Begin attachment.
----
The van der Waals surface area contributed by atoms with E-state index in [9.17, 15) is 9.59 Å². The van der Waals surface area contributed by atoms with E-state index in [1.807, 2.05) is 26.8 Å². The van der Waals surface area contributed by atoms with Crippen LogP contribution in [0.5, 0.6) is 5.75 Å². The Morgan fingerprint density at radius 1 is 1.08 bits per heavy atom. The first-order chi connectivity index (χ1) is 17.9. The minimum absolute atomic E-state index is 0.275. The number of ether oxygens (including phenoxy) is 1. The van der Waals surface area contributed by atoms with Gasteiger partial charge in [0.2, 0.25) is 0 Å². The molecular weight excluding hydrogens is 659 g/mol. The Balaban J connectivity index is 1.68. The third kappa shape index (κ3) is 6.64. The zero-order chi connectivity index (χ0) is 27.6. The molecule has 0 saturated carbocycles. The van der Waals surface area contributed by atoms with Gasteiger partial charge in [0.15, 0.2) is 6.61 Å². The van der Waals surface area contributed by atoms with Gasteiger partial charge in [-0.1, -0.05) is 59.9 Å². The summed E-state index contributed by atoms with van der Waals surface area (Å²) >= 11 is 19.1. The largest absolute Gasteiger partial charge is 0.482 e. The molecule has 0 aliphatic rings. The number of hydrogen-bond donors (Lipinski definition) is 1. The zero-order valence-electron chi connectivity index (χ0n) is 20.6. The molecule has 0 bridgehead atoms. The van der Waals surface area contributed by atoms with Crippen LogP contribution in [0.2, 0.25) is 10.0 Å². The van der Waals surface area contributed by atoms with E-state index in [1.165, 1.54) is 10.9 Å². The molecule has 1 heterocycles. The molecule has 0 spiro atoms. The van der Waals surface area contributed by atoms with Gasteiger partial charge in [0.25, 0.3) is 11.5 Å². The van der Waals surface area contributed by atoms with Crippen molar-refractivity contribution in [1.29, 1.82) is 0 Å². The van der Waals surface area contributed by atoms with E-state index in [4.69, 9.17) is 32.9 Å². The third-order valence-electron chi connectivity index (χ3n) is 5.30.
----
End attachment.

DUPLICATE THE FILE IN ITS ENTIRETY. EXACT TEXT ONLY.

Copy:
The van der Waals surface area contributed by atoms with E-state index in [9.17, 15) is 9.59 Å². The van der Waals surface area contributed by atoms with E-state index in [1.807, 2.05) is 26.8 Å². The van der Waals surface area contributed by atoms with Crippen LogP contribution in [0.5, 0.6) is 5.75 Å². The Morgan fingerprint density at radius 1 is 1.08 bits per heavy atom. The first-order chi connectivity index (χ1) is 17.9. The minimum absolute atomic E-state index is 0.275. The number of ether oxygens (including phenoxy) is 1. The van der Waals surface area contributed by atoms with Gasteiger partial charge in [0.2, 0.25) is 0 Å². The molecular weight excluding hydrogens is 659 g/mol. The Balaban J connectivity index is 1.68. The third kappa shape index (κ3) is 6.64. The zero-order chi connectivity index (χ0) is 27.6. The molecule has 0 saturated carbocycles. The van der Waals surface area contributed by atoms with Gasteiger partial charge in [0.15, 0.2) is 6.61 Å². The van der Waals surface area contributed by atoms with Gasteiger partial charge in [-0.1, -0.05) is 59.9 Å². The summed E-state index contributed by atoms with van der Waals surface area (Å²) >= 11 is 19.1. The largest absolute Gasteiger partial charge is 0.482 e. The molecule has 0 aliphatic rings. The number of hydrogen-bond donors (Lipinski definition) is 1. The zero-order valence-electron chi connectivity index (χ0n) is 20.6. The molecule has 0 bridgehead atoms. The van der Waals surface area contributed by atoms with Crippen LogP contribution in [0.2, 0.25) is 10.0 Å². The van der Waals surface area contributed by atoms with E-state index in [1.165, 1.54) is 10.9 Å². The molecule has 1 heterocycles. The molecule has 0 spiro atoms. The van der Waals surface area contributed by atoms with Gasteiger partial charge in [0.25, 0.3) is 11.5 Å². The van der Waals surface area contributed by atoms with Crippen molar-refractivity contribution in [1.29, 1.82) is 0 Å². The van der Waals surface area contributed by atoms with E-state index in [4.69, 9.17) is 32.9 Å². The third-order valence-electron chi connectivity index (χ3n) is 5.30.